It is no secret that the universe, and by extension what lays within it, is the greatest mystery of all time. There are entire sciences devoted to learning about and understanding how specific aspects of the universe work. We have government agencies, both very real and very campfire story-esque in nature, who regularly conduct missions to space in search of what lays beyond our own realm. However, in each of us, the ordinary citizens, is an urge, a yearning to travel the stars and see what exists outside of our rock.

This feeling is made tangible in the debut full-length from Sweden’s newcomers to the progressive/ambient metalcore fold. Drawing influence from equal parts Northlane and Sempiternal-era Bring Me the Horizon, Noija presents us with a skillfully crafted mirroring of their peers. This may sound like a detraction, but fret not, because in Noija’s case, it works very much to their advantage.

Comprised of vocalist Nick Serlstedt, guitarist Ludvig Ottosson, bassist Max Mauritsson, and drummer Daniel Lundgren, Noija boldly follows their peers in Northlane and Fire From the Gods in crafting catchy, uplifting, and mind-bogglingly complex riffage. From the opening moments of “Unknown’ through more somber tracks like “Can’t Slow Down”, Ottosson soars over the mix with a guitar tone very much reminiscent of Via-era Volumes. Along each of the eleven tracks of Colorblind, Ottosson effortlessly grooves and shreds his way through the outer limits of our galaxy. He is especially effective on tracks like “Find the Sound” and “Follow”, showing off both sides of his impressive range, while managing to perfectly create an ethereal atmosphere that is sure to engulf the listener over and over again.

In our dreams, we often dream of flight and travel. For those of us Kingdom Hearts fans, this is akin to wanting to fly a Gummi ship from the Destiny Islands all the way to the World that Never Was and back.We as a species are not content to merely sleep through the days, blissfully unaware of the great beyond. We’re too afraid to know what we can’t comprehend.

But such is not the case for Mauritsson and Lundgren. Working in seraphic synchronization, these two fearless travelers weave, bob, and groove their way to the stars. Where Lundgren is present with impressive footwork and fills, Mauritsson is there to supply a glimmering foundation of thick, crisp bass tone. These two may never stray far away from one another on this record, but with emotional anthems like “Just Hold Your Breath” and passionately precise groove-fests like “Find the Sound”, they don’t need to. The pair is a perfect two-pronged attack, supplying both heft and realism to the emotion displayed throughout Colorblind.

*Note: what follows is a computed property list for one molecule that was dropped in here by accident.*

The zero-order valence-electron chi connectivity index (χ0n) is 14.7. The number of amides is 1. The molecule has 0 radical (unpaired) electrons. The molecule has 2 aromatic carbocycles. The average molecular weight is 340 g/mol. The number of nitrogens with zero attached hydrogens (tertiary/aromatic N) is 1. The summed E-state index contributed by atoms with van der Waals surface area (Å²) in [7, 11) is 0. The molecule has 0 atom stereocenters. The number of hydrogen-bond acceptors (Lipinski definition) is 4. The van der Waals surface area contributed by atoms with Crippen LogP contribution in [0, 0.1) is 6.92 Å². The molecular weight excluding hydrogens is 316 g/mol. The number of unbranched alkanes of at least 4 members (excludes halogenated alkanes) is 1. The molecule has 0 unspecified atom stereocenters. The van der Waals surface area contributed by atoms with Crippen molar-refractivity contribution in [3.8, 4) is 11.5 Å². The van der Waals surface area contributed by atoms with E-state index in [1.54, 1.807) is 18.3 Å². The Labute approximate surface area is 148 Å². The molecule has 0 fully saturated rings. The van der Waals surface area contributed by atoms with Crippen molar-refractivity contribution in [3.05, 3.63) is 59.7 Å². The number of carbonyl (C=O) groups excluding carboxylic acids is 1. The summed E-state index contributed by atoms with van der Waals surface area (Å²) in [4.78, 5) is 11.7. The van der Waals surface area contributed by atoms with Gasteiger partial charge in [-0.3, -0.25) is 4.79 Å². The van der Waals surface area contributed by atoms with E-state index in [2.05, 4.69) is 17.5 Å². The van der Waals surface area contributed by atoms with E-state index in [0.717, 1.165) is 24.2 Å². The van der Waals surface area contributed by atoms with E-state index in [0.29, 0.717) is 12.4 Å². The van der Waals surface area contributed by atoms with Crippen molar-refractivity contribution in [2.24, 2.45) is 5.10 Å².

This debut, however, is not without its flaws. While very much a pretty singer, Serlstedt is not particularly engaging as a vocalist. While the rest of the album certainly isn’t unique by any stretch, Serlstedt is especially by-the-numbers. This works to his advantage in songs like “Hold Your Heart”, but on songs like the opener, “Unknown”, he fails to capture any emotion, any excitement, or any umph. Combine that with the very blatant ripoff of the chorus to “Shadow Moses”, but the track as a whole feels very bland and uninspired. While it may have been a good standalone single, it feels very much out of place on this album. Unfortunately, while Serlstedt is a technically skilled singer, his influences are almostĀ  too apparent. Don’t misunderstand- I do enjoy his vocal performance on most of these songs, however, this one song is almost bland enough to dull the entire project. I do, however, also believe that if Serlstedt were to find his own niche in the vocal department, he could very much be an engaging and captivating frontman.

It’s hard to call this album flawless or even great, but it’s also hard for me to not recommend it to fans of this style of metalcore. While Serlstedt’s vocals can be boring at times, when he comes through with an exciting delivery, it’s truly phenomenal. Thankfully, he’s got an exceptional band to lay him the groundwork. All in all, while this may not be an ideal debut, it’s still worth listening to , and it may just grow on you.


FFO: Bring Me the Horizon, Fire From the Gods, Northlane